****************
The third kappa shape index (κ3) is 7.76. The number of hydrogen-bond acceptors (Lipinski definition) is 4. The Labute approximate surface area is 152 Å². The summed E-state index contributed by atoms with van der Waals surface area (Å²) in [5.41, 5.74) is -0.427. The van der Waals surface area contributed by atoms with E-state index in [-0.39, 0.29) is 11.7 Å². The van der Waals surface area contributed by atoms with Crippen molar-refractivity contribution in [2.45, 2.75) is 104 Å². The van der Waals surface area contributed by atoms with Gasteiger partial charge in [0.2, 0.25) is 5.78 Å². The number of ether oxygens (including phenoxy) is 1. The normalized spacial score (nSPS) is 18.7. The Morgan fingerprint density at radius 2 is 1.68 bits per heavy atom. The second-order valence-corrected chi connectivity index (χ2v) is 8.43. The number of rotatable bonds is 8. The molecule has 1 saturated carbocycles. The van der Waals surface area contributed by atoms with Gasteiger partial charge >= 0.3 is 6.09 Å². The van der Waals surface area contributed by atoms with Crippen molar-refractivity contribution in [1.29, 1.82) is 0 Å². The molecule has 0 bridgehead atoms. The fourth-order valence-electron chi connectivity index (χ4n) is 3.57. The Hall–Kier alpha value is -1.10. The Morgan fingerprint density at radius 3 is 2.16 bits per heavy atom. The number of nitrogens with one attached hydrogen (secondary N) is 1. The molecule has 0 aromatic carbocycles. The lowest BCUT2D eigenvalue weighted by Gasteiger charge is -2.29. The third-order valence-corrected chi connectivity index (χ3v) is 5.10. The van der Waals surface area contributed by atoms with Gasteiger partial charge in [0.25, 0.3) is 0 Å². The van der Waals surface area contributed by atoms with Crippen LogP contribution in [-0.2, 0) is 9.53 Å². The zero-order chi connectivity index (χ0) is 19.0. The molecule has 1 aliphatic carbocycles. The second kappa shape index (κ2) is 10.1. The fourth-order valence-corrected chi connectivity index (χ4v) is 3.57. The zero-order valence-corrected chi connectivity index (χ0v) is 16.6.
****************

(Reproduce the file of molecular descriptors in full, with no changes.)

The third kappa shape index (κ3) is 7.76. The number of hydrogen-bond acceptors (Lipinski definition) is 4. The Labute approximate surface area is 152 Å². The summed E-state index contributed by atoms with van der Waals surface area (Å²) in [5.41, 5.74) is -0.427. The van der Waals surface area contributed by atoms with E-state index in [-0.39, 0.29) is 11.7 Å². The van der Waals surface area contributed by atoms with Crippen molar-refractivity contribution in [2.45, 2.75) is 104 Å². The van der Waals surface area contributed by atoms with Gasteiger partial charge in [0.2, 0.25) is 5.78 Å². The number of ether oxygens (including phenoxy) is 1. The normalized spacial score (nSPS) is 18.7. The Morgan fingerprint density at radius 2 is 1.68 bits per heavy atom. The second-order valence-corrected chi connectivity index (χ2v) is 8.43. The number of rotatable bonds is 8. The molecule has 1 saturated carbocycles. The van der Waals surface area contributed by atoms with Gasteiger partial charge >= 0.3 is 6.09 Å². The van der Waals surface area contributed by atoms with Crippen molar-refractivity contribution in [1.29, 1.82) is 0 Å². The molecule has 0 bridgehead atoms. The fourth-order valence-electron chi connectivity index (χ4n) is 3.57. The Hall–Kier alpha value is -1.10. The Morgan fingerprint density at radius 3 is 2.16 bits per heavy atom. The number of nitrogens with one attached hydrogen (secondary N) is 1. The molecule has 0 aromatic carbocycles. The lowest BCUT2D eigenvalue weighted by Gasteiger charge is -2.29. The third-order valence-corrected chi connectivity index (χ3v) is 5.10. The van der Waals surface area contributed by atoms with Gasteiger partial charge in [0.25, 0.3) is 0 Å². The van der Waals surface area contributed by atoms with Crippen LogP contribution in [-0.2, 0) is 9.53 Å². The zero-order chi connectivity index (χ0) is 19.0. The molecule has 1 aliphatic carbocycles. The second kappa shape index (κ2) is 10.1. The fourth-order valence-corrected chi connectivity index (χ4v) is 3.57. The zero-order valence-corrected chi connectivity index (χ0v) is 16.6.